Why We Love Earthbound
Fuzzy pickles, Wooly-shamblers, and Starstorms. Terms that make zero sense to those out of the know, but that’s simply part of the job in one of the quirkiest, unique, and decidedly artistic games ever released. I’m of course talking about Ballz 3D.
Okay, that’s not right. Rewind. Can I start over? Okay, okay, ahem. I think by the title we all know we’re talking about Earthbound here. A game released 21 years ago on June 5th; Earthbound is sort of hard to talk about as a throwback given its rarity. Even now, it’s hard to play the real SNES version without selling your soul and firstborn child. It’s uncommon that someone played this game back in the day without bargaining with Rumpelstiltskin himself, but old games bring new experiences, and it’s pretty hard to find one more interesting than this.
In case you haven’t the slightest clue what the hell I’m talking about, Earthbound was a Super Nintendo RPG game that was released June 5th 1995 that followed the exploits of a boy, a girl, a nerdy boy, and a dude named Poo. That’s the basics, but what makes the game special? What makes its fans so rabid? What exactly makes this obscure SNES RPG a cult classic?
All I can do is speak from experience. I am not an RPG player. Never really got into that genre. In fact, like most of the people who know about Earthbound, I learned about it through Super Smash Bros. where some weird kid with a sideways hat kept yelling “PK fire” while kicking my ass. But even I fell in love with this game, so much so that it is the first straightforward RPG that I ever finished on my own, something me and Shigeru Miyamoto have in common (which is a statement I’ll use any chance I can).
The thing that’s immediately striking about it is the way it’s presented. Isometric and stylized, it has this weird, almost psychedelic quality to it, namely when you reach a battle where the background goes all Fear and Loathing. The music has a crazy amount of range going for it. Where most games stick to one type of layout, Earthbound goes for a number of different 16-bit styles, including homages (coughrip-offscough) to classic music like the Who and “Tequila.”
The gameplay is even considerate of everyone. As someone who has a crippling hate of “grinding” in games, Earthbound has you covered. The “random encounters” are easy to avoid, you can take care of enemies in quick succession, and the layout of all the attacks are pretty natural. This is all done while maintaining the difficulty, never being too easy or too frustrating. Even for a turn-based RPG, things flow incredibly well, allowing someone to progress throw the game at a pace that keeps it from getting boring.
Then there’s the dialogue and characters, something that’s hard not to be charmed by. It’s just so strange. Even when something isn’t funny, it’s difficult to ignore or not crack a smile at. One of the reoccurring jokes involves a wacky photographer flying down the screen randomly and taking your picture, asking you to say “Fuzzy pickles.” All the enemies have strange names like the “worthless protoplasm” which that never ceases to make me laugh, as if the game’s insulting a character for just existing.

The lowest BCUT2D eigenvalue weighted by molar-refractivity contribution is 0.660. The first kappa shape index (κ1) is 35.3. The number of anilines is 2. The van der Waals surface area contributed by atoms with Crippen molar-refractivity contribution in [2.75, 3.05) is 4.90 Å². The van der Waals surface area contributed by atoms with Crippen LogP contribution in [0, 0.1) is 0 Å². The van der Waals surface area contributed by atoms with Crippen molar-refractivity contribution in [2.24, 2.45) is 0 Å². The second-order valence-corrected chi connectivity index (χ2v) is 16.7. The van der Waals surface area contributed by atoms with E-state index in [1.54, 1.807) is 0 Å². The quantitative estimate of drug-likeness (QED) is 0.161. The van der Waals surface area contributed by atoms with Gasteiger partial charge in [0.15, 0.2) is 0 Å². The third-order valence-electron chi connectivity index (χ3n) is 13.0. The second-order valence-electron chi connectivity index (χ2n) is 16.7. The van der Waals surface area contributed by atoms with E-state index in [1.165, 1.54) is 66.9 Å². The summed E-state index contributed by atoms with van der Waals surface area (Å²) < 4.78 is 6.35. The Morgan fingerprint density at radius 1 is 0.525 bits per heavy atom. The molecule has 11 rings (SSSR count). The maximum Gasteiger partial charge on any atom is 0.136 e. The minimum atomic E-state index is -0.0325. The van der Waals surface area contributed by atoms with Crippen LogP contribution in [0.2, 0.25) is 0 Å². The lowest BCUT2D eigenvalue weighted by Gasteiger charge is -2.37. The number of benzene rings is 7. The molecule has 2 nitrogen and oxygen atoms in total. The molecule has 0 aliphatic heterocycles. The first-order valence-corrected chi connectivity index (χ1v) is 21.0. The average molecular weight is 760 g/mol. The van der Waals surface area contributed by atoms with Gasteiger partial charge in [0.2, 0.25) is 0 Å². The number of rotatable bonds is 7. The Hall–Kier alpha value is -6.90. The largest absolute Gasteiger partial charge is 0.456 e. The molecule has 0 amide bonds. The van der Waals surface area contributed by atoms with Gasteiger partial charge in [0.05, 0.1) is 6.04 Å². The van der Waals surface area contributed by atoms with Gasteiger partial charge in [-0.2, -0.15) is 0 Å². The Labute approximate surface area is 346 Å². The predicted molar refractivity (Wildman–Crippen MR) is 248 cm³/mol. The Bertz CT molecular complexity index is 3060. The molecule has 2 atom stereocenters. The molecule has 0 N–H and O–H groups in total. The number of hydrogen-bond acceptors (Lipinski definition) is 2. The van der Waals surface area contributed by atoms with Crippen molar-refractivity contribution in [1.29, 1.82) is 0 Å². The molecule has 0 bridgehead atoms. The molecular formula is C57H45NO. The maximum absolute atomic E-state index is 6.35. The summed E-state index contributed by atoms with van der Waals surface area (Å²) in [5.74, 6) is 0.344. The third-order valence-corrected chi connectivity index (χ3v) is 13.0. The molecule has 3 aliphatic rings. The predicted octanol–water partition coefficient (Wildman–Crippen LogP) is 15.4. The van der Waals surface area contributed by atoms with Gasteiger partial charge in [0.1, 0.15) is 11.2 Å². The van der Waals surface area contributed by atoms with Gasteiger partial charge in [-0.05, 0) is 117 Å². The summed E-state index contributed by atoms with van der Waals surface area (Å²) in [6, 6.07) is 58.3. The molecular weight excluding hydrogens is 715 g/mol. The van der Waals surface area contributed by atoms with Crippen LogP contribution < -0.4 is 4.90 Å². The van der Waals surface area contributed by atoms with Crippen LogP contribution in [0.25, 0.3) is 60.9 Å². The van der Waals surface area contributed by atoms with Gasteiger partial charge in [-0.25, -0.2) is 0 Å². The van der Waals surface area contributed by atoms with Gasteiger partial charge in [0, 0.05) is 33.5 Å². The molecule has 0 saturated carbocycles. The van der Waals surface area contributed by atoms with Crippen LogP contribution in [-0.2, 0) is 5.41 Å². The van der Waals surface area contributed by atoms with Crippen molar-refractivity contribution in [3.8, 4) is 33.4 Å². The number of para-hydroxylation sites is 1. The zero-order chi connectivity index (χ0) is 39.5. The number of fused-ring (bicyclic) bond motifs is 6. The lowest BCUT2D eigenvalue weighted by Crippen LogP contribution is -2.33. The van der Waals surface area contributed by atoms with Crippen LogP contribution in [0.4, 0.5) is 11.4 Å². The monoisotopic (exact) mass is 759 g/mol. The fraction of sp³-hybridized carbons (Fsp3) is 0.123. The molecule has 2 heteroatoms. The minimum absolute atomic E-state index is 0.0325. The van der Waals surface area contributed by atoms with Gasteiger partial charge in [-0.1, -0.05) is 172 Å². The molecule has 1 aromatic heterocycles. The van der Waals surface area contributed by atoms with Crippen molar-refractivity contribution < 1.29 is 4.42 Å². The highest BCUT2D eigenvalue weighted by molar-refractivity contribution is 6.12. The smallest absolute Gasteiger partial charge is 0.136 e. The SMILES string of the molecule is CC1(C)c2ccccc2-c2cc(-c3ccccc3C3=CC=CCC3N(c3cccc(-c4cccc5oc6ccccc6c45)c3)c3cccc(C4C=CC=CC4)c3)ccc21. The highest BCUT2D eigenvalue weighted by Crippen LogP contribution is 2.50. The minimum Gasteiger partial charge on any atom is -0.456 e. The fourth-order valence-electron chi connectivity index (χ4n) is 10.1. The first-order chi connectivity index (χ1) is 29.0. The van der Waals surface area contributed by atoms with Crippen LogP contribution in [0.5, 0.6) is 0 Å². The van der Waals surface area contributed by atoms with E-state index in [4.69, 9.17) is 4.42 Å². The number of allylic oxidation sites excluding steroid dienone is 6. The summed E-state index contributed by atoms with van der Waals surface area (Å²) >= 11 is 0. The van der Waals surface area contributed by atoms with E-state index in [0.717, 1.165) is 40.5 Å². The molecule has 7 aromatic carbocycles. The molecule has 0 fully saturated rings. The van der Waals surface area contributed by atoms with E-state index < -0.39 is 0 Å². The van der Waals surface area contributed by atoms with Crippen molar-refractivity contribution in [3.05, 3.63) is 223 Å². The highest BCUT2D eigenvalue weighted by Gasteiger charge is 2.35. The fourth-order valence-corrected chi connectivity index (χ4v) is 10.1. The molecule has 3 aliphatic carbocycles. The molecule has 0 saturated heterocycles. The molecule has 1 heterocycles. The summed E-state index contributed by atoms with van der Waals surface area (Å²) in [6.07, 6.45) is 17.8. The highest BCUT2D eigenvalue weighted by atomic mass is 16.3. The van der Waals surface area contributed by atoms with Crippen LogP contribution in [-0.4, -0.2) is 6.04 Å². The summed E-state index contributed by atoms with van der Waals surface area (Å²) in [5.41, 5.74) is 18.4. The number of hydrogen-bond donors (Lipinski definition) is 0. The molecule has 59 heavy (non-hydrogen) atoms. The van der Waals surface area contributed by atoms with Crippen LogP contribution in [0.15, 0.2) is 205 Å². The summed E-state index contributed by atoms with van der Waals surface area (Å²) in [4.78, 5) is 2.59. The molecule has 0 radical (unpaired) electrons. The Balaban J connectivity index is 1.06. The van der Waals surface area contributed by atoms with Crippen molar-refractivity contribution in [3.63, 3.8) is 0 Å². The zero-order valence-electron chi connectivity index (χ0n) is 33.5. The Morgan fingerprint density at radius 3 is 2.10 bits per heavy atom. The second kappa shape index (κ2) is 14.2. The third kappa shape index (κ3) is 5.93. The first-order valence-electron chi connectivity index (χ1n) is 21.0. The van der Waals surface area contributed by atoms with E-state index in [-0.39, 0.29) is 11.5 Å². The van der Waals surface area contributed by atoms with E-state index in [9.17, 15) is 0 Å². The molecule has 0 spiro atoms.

One of the most seen creatures of the game, Mr. Saturns, are just heads with legs and a mighty ponytail. Hell, the main plot is even kicked off by a bee from the future named “Buzz Buzz” so it isn’t as though the game is taking itself super-seriously. But that “unserious” vibe is where the game distinguishes itself from many others in the past and now, because it’s only a piece of the picture.
Preceding games like Braid and Portal, Earthbound was, on its surface, a rather goofy, innocent-looking game. However, while getting deeper and deeper into the story, things become stranger and much darker. The psychedelic aura becomes a ominous when the cute cuddly Mr. Saturns are found trapped in a dark lab in glass tubes. When one of the douchey characters from the beginning becomes increasing less douchey and more dangerously psychotic. The final boss fight is something of a nightmare that borderlines on painfully awkward. And it’s all part of something that’s rare to see in any game.
It masterfully balances the tone of the game without getting too in your face about it. One second you’ll be happy kids progressing through the city, the next you’ll be in a trippy anti-world, fighting a demonic statue. The ever-present feeling of impending evil, of pure darkness lurking behind these happy faces, keeps the game from ever feeling dull. The tonal shifts are something that’s difficult to do in movies let alone video games in 1995.
It’s almost like one of those cliche taglines for a bad movie, “You’ll laugh, you’ll cry, you’ll have the time of your life!” but that’s an accurate account of this game. It’s so multifaceted in how it approaches a story. Creator Shigesato Itoi wrote every line of dialogue for the game, making this one of those rare “auteur” video games. It’s the brain-child of one ambitious person wanting to relay their experiences through an unusual medium. Now of course he didn’t do everything on his own, but there is a strong connection this game has to the player.
That’s where this game shines. Its charm lies in its journey. The lasting lesson of the game is rather generic, but upon reflecting on it you can just feel all the moments. The craziness, the comedy, the fear. It all blends together for something that’s hard to understand, yet easy to fall in love with.
And to all… Fuzzy Pickles.